Is Healthy Eating Worth the Cost?

I’ve been inching my way along on my healthy diet journey for a few years now. I went from eating fast food the majority of the time to becoming a vegetarian.  But thorough out my journey, I’ve noticed that my grocery bill has increased with each significant healthy change I made. For example:

  • Eating organic meat as opposed to regular meat
  • Eating leaner cuts of meat as opposed to more fatty meats
  • Eating fresh veggies instead of canned ones
  • Cutting out processed food and opting to cook my own meals from scratch
  • Organic fruits and veggies instead regular fruits and veggies

The list goes on and on. (I’m not saying you must do all of these things to eat healthy, these are choices that I made…)

I usually cook for myself and my boyfriend every week. I will make 2 -3 meals for us on Monday evening and stick them in the fridge.  I spend about $75 every week and a half or so which ends up being about $225 a month. Sometimes it was a little more, sometimes it was a little less depending on what recipes I was making that week. But ever since I’ve become a vegetarian my grocery bill has skyrocketed!  This past week I spent $90 on my food alone which included lots of fresh fruits and veggies, stuff to make vegetarian chili, tortilla soup with Seitan, a few breakfast options, healthy snacks and a few other side dishes. Granted I also paid for things like toilet paper, paper towels, laundry detergent, etc. but $90 for one person for one week ?! Holy crap. This made me start thinking about how I needed to adjust my budget to account for my higher grocery bill. Never did I stop and think that I should go back to eating crap to save a few bucks. Unfortunately, this is what a lot of people think…

I could plan my meals better, buy in bulk and cut coupons and that could probably cut my weekly grocery costs by a third or even half, but honestly I’m too busy for that. I will find my occasional grocery deal or online coupons on my favorite savings blog mydallasmommy.com but those savings are few and far between.

I say all of this to say that even though eating healthier will cost you more at the store, it’s worth it!  Either you pay at the grocery store cash register to eat healthy now or “pay” for it later with your declining heath, cost of prescription drugs, surgeries, etc. And its not like health care costs are going down anytime soon. This article from CookTrainEatRace.com says it best.

Today my response to the notion that it is too expensive to eat healthy is to go to the ridiculous since that seems to be the only way to resonate with some people.  I simply ask them what it costs for open heart surgery.  When they look at me dumbfounded I simply and calmly tell them that open heart surgery is the byproduct of poor eating habits.  Now this may not be a direct correlation but it does ring a bell in their heads.  It does say to them that if they don’t change how they go about their eating that they COULD end up in the hospital getting surgery. Time away from work.  Time away from family and friends.  Rehab and having to change your diet anyway.  And the real kicker, without having to say it out loud, is death.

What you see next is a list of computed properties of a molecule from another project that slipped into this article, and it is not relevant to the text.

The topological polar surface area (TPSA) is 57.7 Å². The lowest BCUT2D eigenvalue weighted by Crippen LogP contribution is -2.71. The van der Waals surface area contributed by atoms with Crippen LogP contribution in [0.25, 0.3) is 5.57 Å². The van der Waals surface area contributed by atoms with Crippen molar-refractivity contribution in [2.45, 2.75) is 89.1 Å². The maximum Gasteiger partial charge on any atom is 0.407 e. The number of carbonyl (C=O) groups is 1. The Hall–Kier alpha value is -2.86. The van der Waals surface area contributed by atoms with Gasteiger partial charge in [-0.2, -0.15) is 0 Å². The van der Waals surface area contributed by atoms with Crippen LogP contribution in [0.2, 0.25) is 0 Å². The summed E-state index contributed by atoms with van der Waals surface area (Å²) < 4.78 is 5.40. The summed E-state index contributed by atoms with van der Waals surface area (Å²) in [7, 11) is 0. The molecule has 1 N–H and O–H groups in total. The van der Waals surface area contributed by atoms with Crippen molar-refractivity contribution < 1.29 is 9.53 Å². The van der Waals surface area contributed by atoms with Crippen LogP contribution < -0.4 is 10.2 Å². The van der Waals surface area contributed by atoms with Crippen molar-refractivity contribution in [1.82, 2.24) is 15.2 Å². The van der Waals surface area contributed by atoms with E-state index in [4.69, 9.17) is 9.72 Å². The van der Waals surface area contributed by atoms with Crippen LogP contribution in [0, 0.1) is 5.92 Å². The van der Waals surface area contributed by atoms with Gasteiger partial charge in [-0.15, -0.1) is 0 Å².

I was reading an article in the online version of the New York Times that was titled Is Junk Food Really Cheaper?  It was an op-ed piece but it made so much sense.  It was within the first few paragraphs that I was enthralled with what the author was saying:

This is just plain wrong. In fact it isn’t cheaper to eat highly processed food: a typical order for a family of four — for example, two Big Macs, a cheeseburger, six chicken McNuggets, two medium and two small fries, and two medium and two small sodas — costs, at the McDonald’s a hundred steps from where I write, about $28. (Judicious ordering of “Happy Meals” can reduce that to about $23 — and you get a few apple slices in addition to the fries!)

 In general, despite extensive government subsidies, hyperprocessed food remains more expensive than food cooked at home. You can serve a roasted chicken with vegetables along with a simple salad and milk for about $14, and feed four or even six people. If that’s too much money, substitute a meal of rice and canned beans with bacon, green peppers and onions; it’s easily enough for four people and costs about $9. 

Taking the long route to putting food on the table may not be easy, but for almost all Americans it remains a choice, and if you can drive to McDonald’s you can drive to Safeway. It’s cooking that’s the real challenge. (The real challenge is not “I’m too busy to cook.” In 2010 the average American, regardless of weekly earnings, watched no less than an hour and a half of television per day. The time is there.)

There are many misguided reports that try to convince you that people just cant afford to eat healthy, but that’s crap! Where there is a will there is a way.

Here are a few resources that tell you how to eat healthy without over spending:

 

Department of Health and Human Services

Medicinenet.com

 

4 Comments

  • Kenda says:

    Girl you better preach!! Eating healthy is an investment. A simple cost-benefit analysis will determine whats best for you! Amazing articles!!

  • Thank you for highlighting this topic. It is so important for people to understand that they are investing in their health. The ROI of eating healthy is days/months/years tacked onto your life. Is there a better investment?

    I get by on about $50 per week for myself. If you use MyFitnessPal.com you can map out a menu for a week and track your calories in/calories out. I love doing it as I get to mix and match different veggies and then I know what I need to buy at the grocery store and not have waste.

    Thank you again for brining this topic up. The more we talk about it the faster people will get it.

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